In Parshas Acharei Mos, we are commanded to keep the laws that God has given us. The laws that were taught before and after this decree.
” ‘ושמרתם את־חקתי ואת־משפטי אשׁר יעשה אתם האדם וחי בהם אני ה”
You shall observe My statutes and My ordinances, which a man shall do and live by them. I am the Lord
Rashi and Onkelos explain that “VeChai BaHem” references Olam HaBa, that when one lives by the word of God, it will enable them to live after they have passed on from Olam HaZeh. In order to live in the next world, we must live, so to speak, in this world, by doing what we have been commanded to do for generations.
If you look through the commentary of the Rabbi Shalom Noach Berezovsky (the Slonimer Rebbe, author of Nesivos Shalom), Rabbi Yeshaya Horowitz (the Shelah HaKadosh), and Rabbi Yitzchak Meir Alter (the Gerrer Rebbe, author of Chiddushei HaRim), among others, they will tell you that it’s not enough to merely live a life replete with mitzvah observance. The “VeChai BaHem” means that one must imbue their life of adherence to mitzvos with “life” itself. They use the term “lehashkia” to be invested. It’s not enough to engage in the behavior by rote. There needs to be feeling, there needs to be excitement. The actions must come alive.
To say this is easy. To live it can be anything but. There are plenty of mitzvos that are easy to get excited about and bring about a tremendous amount of joy. Purim is a jubilant time on our calendar, but what happens to our excitement for the mitzvos of the day when we have to work? When we can’t afford to give shalach manos to everyone on our list?
What do we do when life bogs us down so much and it’s hard to feel the strong connection between us and the Almighty that we’re supposed to feel? This is a question that I believe can be answered by the words of Rabbi Yisroel Goldstein. Rabbi Goldstein is the rabbi of Chabad of Poway, a beautiful synagogue that, before a week ago, I and many others didn’t even know existed. With all due respect to the good rabbi, I wish it could’ve stayed that way, but a 19 year old kid made sure that this would never be the case. Not only would we all know about this particular shul, we’ll never be able to remove it from our memories.
In the aftermath of the attack that killed Lori Kaye HY”D, Rabbi Goldstein authored an op-Ed in the New York Times. Normally, I’d never recommend anything be read from this particular newspaper, but this piece is an absolute must read. He writes:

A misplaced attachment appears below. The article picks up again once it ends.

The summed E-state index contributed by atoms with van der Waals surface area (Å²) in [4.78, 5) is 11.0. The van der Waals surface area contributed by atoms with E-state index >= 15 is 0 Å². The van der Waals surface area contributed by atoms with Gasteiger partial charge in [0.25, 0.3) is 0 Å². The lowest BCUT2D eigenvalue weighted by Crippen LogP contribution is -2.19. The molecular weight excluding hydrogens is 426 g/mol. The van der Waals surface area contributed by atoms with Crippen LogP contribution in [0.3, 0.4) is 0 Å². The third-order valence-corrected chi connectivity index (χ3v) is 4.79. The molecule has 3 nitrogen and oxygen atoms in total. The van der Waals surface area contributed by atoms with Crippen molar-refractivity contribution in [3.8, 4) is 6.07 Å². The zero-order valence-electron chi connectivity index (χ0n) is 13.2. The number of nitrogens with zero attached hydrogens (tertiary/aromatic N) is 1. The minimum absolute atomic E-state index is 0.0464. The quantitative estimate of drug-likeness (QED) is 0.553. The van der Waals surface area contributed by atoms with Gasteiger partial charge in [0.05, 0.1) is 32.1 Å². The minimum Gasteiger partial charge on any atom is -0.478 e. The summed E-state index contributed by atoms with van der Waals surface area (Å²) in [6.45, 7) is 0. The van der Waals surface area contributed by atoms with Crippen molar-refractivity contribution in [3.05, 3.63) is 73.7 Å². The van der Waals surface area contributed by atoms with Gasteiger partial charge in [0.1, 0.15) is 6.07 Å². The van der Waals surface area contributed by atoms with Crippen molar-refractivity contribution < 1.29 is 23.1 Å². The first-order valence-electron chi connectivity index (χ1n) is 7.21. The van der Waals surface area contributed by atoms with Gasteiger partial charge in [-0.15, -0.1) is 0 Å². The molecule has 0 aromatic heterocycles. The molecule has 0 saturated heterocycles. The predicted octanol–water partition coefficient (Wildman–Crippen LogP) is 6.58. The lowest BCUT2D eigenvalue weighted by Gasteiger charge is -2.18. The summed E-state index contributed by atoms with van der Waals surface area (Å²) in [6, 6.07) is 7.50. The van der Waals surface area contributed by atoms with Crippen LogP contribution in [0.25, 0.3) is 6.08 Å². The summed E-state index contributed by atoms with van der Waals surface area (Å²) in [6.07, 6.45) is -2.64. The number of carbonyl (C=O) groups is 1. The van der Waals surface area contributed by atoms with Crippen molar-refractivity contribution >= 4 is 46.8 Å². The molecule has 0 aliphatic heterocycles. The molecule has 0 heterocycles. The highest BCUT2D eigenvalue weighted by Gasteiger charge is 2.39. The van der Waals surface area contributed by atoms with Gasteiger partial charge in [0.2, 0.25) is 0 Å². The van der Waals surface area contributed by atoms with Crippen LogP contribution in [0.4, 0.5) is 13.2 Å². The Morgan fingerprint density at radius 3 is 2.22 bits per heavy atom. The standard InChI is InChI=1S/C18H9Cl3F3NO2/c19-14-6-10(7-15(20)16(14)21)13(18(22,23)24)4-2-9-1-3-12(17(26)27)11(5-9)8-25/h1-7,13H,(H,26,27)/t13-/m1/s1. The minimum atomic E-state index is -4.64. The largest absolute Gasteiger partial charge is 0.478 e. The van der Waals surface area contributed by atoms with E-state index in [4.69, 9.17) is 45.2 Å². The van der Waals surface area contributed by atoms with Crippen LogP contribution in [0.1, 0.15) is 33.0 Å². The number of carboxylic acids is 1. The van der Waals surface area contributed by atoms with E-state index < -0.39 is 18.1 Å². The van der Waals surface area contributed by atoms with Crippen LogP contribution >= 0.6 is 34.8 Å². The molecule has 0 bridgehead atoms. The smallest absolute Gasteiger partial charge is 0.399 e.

“I used to sing a song to my children, a song that my father sang to me when I was a child. “Hashem is here,” I would sing, using a Hebrew name for God, pointing with my right index finger to the sky. “Hashem is there,” I would sing, pointing to my right and left. “Hashem is truly everywhere.” That finger I would use to point out God’s omnipresence was taken from me.
I pray that my missing finger serves as a constant reminder to me. A reminder that every single human being is created in the image of God; a reminder that I am part of a people that has survived the worst destruction and will always endure; a reminder that my ancestors gave their lives so that I can live in freedom in America; and a reminder, most of all, to never, ever, not ever be afraid to be Jewish.
From here on in I am going to be more brazen. I am going to be even more proud about walking down the street wearing my tzitzit and kippah, acknowledging God’s presence. And I’m going to use my voice until I am hoarse to urge my fellow Jews to do Jewish. To light candles before Shabbat. To put up mezuzas on their doorposts. To do acts of kindness. And to show up in synagogue — especially this coming Shabbat.”
The bolded paragraph, to me, kicks the missive of “VeChai BaHem” into high gear. Rabbi Goldstein could take a grieving congregation and “lay low”, and workout their issues internally. Yet, that is not what he plans on doing. His promise is to be more involved, more connected. In the face of those who say that we should not, Rabbi Goldstein says, WE WILL! And we all should.
Yesterday, we commemorated Yom HaShoah, remembering the victims of the Holocaust with its survivors staring us in the face to make sure that our fire burn brightly for generations. For the survivors, and for the martyrs, VeChai BaHem means that our devotion is not only a sign of our dedication to the Almighty, but a clarion call to those who sought to eradicate us. When someone seeks to uproot your entire way of life forever, and they (BH) fail in that dastardly endeavor, the last thing on earth one would want to do is to slow down.
VeChai BaHem, according to the rabbanim that we stated earlier, means that we must be invested in our service. To not let our holy work be sullied by homeostasis. Our homeostasis should be that our avodas Hashem and kiyum hamitzvos are done with meaning and excitement. That’s true VeChai BaHem.
There will be an augmented meaning and fire in the work of the rabbi at Chabad of Poway, and I hope this ignites a spark within us as well.